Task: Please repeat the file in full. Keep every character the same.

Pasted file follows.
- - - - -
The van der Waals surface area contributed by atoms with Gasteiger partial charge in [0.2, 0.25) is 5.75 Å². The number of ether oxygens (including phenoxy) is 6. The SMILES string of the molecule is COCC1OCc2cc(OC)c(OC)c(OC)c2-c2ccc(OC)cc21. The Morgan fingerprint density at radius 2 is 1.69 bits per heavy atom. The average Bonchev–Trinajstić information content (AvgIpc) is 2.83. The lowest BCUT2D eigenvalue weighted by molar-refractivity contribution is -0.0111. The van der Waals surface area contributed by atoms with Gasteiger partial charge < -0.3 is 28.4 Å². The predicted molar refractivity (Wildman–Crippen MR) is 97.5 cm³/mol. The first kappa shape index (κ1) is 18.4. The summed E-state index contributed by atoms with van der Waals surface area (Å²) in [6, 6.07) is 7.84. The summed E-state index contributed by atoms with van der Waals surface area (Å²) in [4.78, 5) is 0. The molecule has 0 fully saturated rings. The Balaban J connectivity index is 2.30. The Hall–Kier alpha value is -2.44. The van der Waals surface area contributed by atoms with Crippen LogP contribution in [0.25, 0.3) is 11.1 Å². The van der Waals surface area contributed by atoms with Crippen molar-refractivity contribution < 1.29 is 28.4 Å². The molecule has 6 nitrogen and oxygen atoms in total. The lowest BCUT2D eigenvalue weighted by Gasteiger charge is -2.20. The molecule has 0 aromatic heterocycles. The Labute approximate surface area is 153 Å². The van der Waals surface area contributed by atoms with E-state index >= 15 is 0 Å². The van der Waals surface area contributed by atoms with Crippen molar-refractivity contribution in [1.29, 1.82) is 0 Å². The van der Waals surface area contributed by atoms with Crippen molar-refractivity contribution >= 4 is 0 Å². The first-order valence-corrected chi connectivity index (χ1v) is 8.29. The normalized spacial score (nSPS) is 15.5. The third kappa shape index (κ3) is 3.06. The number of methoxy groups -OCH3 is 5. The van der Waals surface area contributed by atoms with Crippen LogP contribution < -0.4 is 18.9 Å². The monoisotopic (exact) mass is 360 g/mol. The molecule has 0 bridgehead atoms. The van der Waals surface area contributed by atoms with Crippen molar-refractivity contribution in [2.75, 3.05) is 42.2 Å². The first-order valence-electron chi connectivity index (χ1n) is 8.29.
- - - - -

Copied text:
The van der Waals surface area contributed by atoms with Gasteiger partial charge in [0.2, 0.25) is 5.75 Å². The number of ether oxygens (including phenoxy) is 6. The SMILES string of the molecule is COCC1OCc2cc(OC)c(OC)c(OC)c2-c2ccc(OC)cc21. The Morgan fingerprint density at radius 2 is 1.69 bits per heavy atom. The average Bonchev–Trinajstić information content (AvgIpc) is 2.83. The lowest BCUT2D eigenvalue weighted by molar-refractivity contribution is -0.0111. The van der Waals surface area contributed by atoms with Gasteiger partial charge < -0.3 is 28.4 Å². The predicted molar refractivity (Wildman–Crippen MR) is 97.5 cm³/mol. The first kappa shape index (κ1) is 18.4. The summed E-state index contributed by atoms with van der Waals surface area (Å²) in [6, 6.07) is 7.84. The summed E-state index contributed by atoms with van der Waals surface area (Å²) in [4.78, 5) is 0. The molecule has 0 fully saturated rings. The Balaban J connectivity index is 2.30. The Hall–Kier alpha value is -2.44. The van der Waals surface area contributed by atoms with Crippen LogP contribution in [0.25, 0.3) is 11.1 Å². The van der Waals surface area contributed by atoms with Crippen molar-refractivity contribution < 1.29 is 28.4 Å². The molecule has 6 nitrogen and oxygen atoms in total. The lowest BCUT2D eigenvalue weighted by Gasteiger charge is -2.20. The molecule has 0 aromatic heterocycles. The Labute approximate surface area is 153 Å². The van der Waals surface area contributed by atoms with E-state index >= 15 is 0 Å². The van der Waals surface area contributed by atoms with Crippen molar-refractivity contribution in [1.29, 1.82) is 0 Å². The van der Waals surface area contributed by atoms with Crippen molar-refractivity contribution >= 4 is 0 Å². The first-order valence-corrected chi connectivity index (χ1v) is 8.29. The normalized spacial score (nSPS) is 15.5. The third kappa shape index (κ3) is 3.06. The number of methoxy groups -OCH3 is 5. The van der Waals surface area contributed by atoms with Crippen LogP contribution < -0.4 is 18.9 Å². The monoisotopic (exact) mass is 360 g/mol. The molecule has 0 bridgehead atoms. The van der Waals surface area contributed by atoms with Crippen molar-refractivity contribution in [2.75, 3.05) is 42.2 Å². The first-order valence-electron chi connectivity index (χ1n) is 8.29.